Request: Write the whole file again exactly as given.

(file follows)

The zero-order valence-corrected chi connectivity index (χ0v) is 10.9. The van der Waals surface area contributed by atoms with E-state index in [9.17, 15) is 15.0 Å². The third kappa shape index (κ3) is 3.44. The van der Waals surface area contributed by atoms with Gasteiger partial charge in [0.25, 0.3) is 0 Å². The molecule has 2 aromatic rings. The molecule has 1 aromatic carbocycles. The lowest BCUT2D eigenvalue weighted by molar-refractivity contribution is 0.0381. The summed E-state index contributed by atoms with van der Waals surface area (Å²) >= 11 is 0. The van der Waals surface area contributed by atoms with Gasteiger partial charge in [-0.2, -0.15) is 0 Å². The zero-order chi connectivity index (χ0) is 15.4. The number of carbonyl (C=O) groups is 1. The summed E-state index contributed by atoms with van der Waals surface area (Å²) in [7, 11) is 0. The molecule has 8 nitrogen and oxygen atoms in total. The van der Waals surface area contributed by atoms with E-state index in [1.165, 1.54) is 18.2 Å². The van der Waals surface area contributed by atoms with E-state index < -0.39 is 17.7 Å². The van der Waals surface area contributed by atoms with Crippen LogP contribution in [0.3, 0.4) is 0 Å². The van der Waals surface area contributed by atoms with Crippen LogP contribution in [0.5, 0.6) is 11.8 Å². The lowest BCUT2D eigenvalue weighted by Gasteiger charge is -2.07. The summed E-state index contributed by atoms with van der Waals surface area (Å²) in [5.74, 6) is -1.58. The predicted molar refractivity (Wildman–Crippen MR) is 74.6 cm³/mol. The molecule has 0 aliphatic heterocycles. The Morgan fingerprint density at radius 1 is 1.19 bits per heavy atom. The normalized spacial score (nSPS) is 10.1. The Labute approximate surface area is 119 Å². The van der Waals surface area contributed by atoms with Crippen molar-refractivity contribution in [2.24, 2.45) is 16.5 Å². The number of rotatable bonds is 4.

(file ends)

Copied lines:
The zero-order valence-corrected chi connectivity index (χ0v) is 10.9. The van der Waals surface area contributed by atoms with E-state index in [9.17, 15) is 15.0 Å². The third kappa shape index (κ3) is 3.44. The van der Waals surface area contributed by atoms with Gasteiger partial charge in [0.25, 0.3) is 0 Å². The molecule has 2 aromatic rings. The molecule has 1 aromatic carbocycles. The lowest BCUT2D eigenvalue weighted by molar-refractivity contribution is 0.0381. The summed E-state index contributed by atoms with van der Waals surface area (Å²) >= 11 is 0. The van der Waals surface area contributed by atoms with Gasteiger partial charge in [-0.2, -0.15) is 0 Å². The zero-order chi connectivity index (χ0) is 15.4. The number of carbonyl (C=O) groups is 1. The summed E-state index contributed by atoms with van der Waals surface area (Å²) in [7, 11) is 0. The molecule has 8 nitrogen and oxygen atoms in total. The van der Waals surface area contributed by atoms with E-state index in [1.165, 1.54) is 18.2 Å². The van der Waals surface area contributed by atoms with E-state index < -0.39 is 17.7 Å². The van der Waals surface area contributed by atoms with Crippen LogP contribution in [0.3, 0.4) is 0 Å². The van der Waals surface area contributed by atoms with Crippen LogP contribution in [0.5, 0.6) is 11.8 Å². The lowest BCUT2D eigenvalue weighted by Gasteiger charge is -2.07. The summed E-state index contributed by atoms with van der Waals surface area (Å²) in [5.74, 6) is -1.58. The predicted molar refractivity (Wildman–Crippen MR) is 74.6 cm³/mol. The molecule has 0 aliphatic heterocycles. The Morgan fingerprint density at radius 1 is 1.19 bits per heavy atom. The normalized spacial score (nSPS) is 10.1. The Labute approximate surface area is 119 Å². The van der Waals surface area contributed by atoms with Crippen molar-refractivity contribution in [2.24, 2.45) is 16.5 Å². The number of rotatable bonds is 4.